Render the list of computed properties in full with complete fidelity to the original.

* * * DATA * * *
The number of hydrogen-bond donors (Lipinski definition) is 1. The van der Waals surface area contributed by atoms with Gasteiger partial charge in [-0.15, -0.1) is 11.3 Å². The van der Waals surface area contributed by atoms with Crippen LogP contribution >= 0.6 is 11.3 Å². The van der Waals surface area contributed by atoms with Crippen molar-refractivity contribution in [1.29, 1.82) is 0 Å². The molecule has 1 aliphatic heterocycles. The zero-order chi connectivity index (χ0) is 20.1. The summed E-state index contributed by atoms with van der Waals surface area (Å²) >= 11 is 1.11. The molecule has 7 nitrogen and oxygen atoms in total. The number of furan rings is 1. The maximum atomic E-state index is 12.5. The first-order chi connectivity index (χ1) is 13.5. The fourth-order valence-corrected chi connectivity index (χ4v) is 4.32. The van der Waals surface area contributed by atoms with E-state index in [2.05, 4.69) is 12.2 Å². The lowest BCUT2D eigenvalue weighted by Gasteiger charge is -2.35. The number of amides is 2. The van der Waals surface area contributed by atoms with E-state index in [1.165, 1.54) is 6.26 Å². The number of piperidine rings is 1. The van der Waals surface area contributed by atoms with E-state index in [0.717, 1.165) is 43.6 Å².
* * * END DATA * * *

The number of hydrogen-bond donors (Lipinski definition) is 1. The van der Waals surface area contributed by atoms with Gasteiger partial charge in [-0.15, -0.1) is 11.3 Å². The van der Waals surface area contributed by atoms with Crippen LogP contribution >= 0.6 is 11.3 Å². The van der Waals surface area contributed by atoms with Crippen molar-refractivity contribution in [1.29, 1.82) is 0 Å². The molecule has 1 aliphatic heterocycles. The zero-order chi connectivity index (χ0) is 20.1. The summed E-state index contributed by atoms with van der Waals surface area (Å²) >= 11 is 1.11. The molecule has 7 nitrogen and oxygen atoms in total. The number of furan rings is 1. The maximum atomic E-state index is 12.5. The first-order chi connectivity index (χ1) is 13.5. The fourth-order valence-corrected chi connectivity index (χ4v) is 4.32. The van der Waals surface area contributed by atoms with E-state index in [2.05, 4.69) is 12.2 Å². The lowest BCUT2D eigenvalue weighted by Gasteiger charge is -2.35. The number of amides is 2. The van der Waals surface area contributed by atoms with E-state index in [1.165, 1.54) is 6.26 Å². The number of piperidine rings is 1. The van der Waals surface area contributed by atoms with E-state index in [0.717, 1.165) is 43.6 Å².